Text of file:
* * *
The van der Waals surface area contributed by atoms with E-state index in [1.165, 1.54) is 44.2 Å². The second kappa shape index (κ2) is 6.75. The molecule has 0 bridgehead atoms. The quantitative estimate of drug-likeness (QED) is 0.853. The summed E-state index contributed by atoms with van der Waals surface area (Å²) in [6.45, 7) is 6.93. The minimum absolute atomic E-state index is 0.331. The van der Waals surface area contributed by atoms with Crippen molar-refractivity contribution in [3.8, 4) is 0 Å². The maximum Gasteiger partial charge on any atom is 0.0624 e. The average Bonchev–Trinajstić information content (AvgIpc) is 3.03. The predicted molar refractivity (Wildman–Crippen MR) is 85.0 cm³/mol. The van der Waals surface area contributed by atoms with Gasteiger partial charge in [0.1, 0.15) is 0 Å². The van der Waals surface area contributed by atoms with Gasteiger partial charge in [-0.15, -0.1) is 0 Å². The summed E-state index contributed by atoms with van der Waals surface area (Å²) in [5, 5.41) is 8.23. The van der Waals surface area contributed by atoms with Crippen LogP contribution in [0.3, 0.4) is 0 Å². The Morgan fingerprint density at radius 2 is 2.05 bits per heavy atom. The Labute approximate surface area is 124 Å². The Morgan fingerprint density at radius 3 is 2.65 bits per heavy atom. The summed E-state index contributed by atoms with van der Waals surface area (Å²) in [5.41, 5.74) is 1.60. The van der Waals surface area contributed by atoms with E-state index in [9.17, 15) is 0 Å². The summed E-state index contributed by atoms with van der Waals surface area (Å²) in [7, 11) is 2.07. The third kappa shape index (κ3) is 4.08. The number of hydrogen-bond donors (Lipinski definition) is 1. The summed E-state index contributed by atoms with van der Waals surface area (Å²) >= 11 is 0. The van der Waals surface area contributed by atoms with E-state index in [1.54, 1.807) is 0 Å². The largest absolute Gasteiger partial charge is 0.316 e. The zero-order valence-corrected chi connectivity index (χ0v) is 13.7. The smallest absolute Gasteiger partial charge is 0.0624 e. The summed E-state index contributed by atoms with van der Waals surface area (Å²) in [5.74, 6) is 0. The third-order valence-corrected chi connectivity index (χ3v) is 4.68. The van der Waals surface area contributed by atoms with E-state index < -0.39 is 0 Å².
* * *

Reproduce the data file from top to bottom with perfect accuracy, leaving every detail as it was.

The van der Waals surface area contributed by atoms with E-state index in [1.165, 1.54) is 44.2 Å². The second kappa shape index (κ2) is 6.75. The molecule has 0 bridgehead atoms. The quantitative estimate of drug-likeness (QED) is 0.853. The summed E-state index contributed by atoms with van der Waals surface area (Å²) in [6.45, 7) is 6.93. The minimum absolute atomic E-state index is 0.331. The van der Waals surface area contributed by atoms with Crippen molar-refractivity contribution in [3.8, 4) is 0 Å². The maximum Gasteiger partial charge on any atom is 0.0624 e. The average Bonchev–Trinajstić information content (AvgIpc) is 3.03. The predicted molar refractivity (Wildman–Crippen MR) is 85.0 cm³/mol. The van der Waals surface area contributed by atoms with Gasteiger partial charge in [0.1, 0.15) is 0 Å². The van der Waals surface area contributed by atoms with Gasteiger partial charge in [-0.15, -0.1) is 0 Å². The summed E-state index contributed by atoms with van der Waals surface area (Å²) in [5, 5.41) is 8.23. The van der Waals surface area contributed by atoms with Crippen LogP contribution in [0.3, 0.4) is 0 Å². The Morgan fingerprint density at radius 2 is 2.05 bits per heavy atom. The Labute approximate surface area is 124 Å². The Morgan fingerprint density at radius 3 is 2.65 bits per heavy atom. The summed E-state index contributed by atoms with van der Waals surface area (Å²) in [5.41, 5.74) is 1.60. The van der Waals surface area contributed by atoms with E-state index in [9.17, 15) is 0 Å². The summed E-state index contributed by atoms with van der Waals surface area (Å²) in [7, 11) is 2.07. The third kappa shape index (κ3) is 4.08. The number of hydrogen-bond donors (Lipinski definition) is 1. The summed E-state index contributed by atoms with van der Waals surface area (Å²) >= 11 is 0. The van der Waals surface area contributed by atoms with E-state index in [1.54, 1.807) is 0 Å². The largest absolute Gasteiger partial charge is 0.316 e. The zero-order valence-corrected chi connectivity index (χ0v) is 13.7. The smallest absolute Gasteiger partial charge is 0.0624 e. The summed E-state index contributed by atoms with van der Waals surface area (Å²) in [5.74, 6) is 0. The third-order valence-corrected chi connectivity index (χ3v) is 4.68. The van der Waals surface area contributed by atoms with E-state index < -0.39 is 0 Å².